- Master of Cultural Studies, 2016, The University of Sydney
- PGDip in Global Health: NCD, 2014, University of Edinburgh
- PhD (Health and Physical Education), 2012, University of Queensland
- MPhil, 2008, The Chinese University of Hong Kong
- BEd (Hons), 2006, The Chinese University of Hong Kong
Honours and Awards
- 2016: Leeds Beckett University (Centre for Diversity, Equity and Inclusion), Visiting Scholar
- 2016: University of Illinois Urbana-Champaign (Department of Geography and Geographic Information Science), Visiting Scholar
- 2016: Western Sydney University Academic Development Program
- 2015: University of Western Sydney Early Career Researcher Grant
- 2014: University of Western Sydney Vice-Chancellor's Professional Development Scholarship
- 2011: AIESEP Young Scholar Award
- 2008-12: UQ Research Scholarship
- 2008: Sir Edward Youde Memorial Fellowship
- 2007: Thomas HC Cheung Postgraduate Scholarship
- 2005: Kunkle and Pommerenke Grand Scholarship
Pang, B 2016, 'Conducting research with young Chinese-Australian students in health and physical education and physical activity: epistemology, positionality and methodologies' (opens in a new window), Sport, Education and Society, DOI: 10.1080/13573322.2016.1242065.
Pang, B & Hill, J 2016, 'Rethinking the "aspirations" of Chinese girls within and beyond Health and Physical Education and physical activity in Greater Western Sydney' (opens in a new window), Sport, Education and Society, DOI: 10.1080/13573322.2016.1217517.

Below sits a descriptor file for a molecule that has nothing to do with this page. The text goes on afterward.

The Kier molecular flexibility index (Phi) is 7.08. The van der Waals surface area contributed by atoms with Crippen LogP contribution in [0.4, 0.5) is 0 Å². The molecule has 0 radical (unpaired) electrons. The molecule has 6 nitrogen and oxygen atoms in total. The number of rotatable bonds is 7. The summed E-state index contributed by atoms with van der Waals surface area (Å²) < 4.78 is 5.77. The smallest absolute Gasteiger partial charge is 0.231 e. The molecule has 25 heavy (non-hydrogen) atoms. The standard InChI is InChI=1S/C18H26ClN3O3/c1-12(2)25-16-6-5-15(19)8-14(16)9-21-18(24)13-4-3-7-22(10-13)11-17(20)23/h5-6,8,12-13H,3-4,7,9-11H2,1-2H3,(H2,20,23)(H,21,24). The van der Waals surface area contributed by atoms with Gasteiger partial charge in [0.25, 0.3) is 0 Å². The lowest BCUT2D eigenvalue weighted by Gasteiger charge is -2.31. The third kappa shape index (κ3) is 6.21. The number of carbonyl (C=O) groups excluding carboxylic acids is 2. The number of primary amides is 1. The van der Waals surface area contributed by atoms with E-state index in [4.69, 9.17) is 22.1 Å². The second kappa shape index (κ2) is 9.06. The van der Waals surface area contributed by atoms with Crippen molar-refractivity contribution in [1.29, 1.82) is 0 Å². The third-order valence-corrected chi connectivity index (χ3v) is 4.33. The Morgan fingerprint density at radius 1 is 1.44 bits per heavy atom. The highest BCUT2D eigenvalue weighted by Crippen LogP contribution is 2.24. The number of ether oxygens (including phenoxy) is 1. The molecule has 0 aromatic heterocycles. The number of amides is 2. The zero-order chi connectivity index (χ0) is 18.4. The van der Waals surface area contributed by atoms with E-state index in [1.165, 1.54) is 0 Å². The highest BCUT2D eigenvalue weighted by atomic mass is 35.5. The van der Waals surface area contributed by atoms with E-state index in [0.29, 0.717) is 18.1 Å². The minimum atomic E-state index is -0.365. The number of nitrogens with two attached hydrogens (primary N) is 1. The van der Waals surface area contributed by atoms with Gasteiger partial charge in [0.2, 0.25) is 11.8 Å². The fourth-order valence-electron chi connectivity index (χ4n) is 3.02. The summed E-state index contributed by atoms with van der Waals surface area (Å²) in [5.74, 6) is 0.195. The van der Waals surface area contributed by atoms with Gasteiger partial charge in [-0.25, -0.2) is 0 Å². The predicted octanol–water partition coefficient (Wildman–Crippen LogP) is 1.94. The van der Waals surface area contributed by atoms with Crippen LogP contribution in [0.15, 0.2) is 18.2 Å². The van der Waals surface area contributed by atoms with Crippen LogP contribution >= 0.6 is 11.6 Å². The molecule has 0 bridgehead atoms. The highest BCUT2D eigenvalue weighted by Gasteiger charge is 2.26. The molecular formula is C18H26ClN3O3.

Pang, B & Soong, H 2016, 'Teachers' teaching experiences with young Chinese Australians in health and physical education', Teaching and Teacher Education, vol. 56, pp. 84-93.
Pang, B & Macdonald, D 2015, 'Understanding young Chinese Australian's (dis)engagement in Health and Physical Education and School-Sport' (opens in a new window), Physical Education Sport Pedagogy, vol. 21, no. 4, pp. 441-458.
Pang, B, Alfrey, L & Varea, V 2015, 'Young Chinese Australian's subjectivities of "health" and "(un)healthy bodies"' (opens in a new window), Sport, Education and Society, vol. 21, no. 7, pp. 1091-1108.
Pang, B & Macdonald, D 2015, 'Recognising young Chinese Australian's perceived resources within and beyond schooling' (opens in a new window), Pedagogy, Culture and Society, vol. 23, no. 3, pp. 435-453.
Pang, B 2014, 'Promoting physical activity in Hong Kong Chinese young people: factors influencing their subjective task values and expectancy beliefs in physical activity' (opens in a new window), European Physical Education Review, vol. 20, no. 3, pp. 385-397.
Pang, B, Macdonald, D & Hay, P 2013, '"Do I have a choice?' The Influences of family values and investments on Chinese migrant young people's lifestyles and physical activity participation in Australia' (opens in a new window), Sport, Education and Society, vol. 20, no. 8, pp. 1048-1064.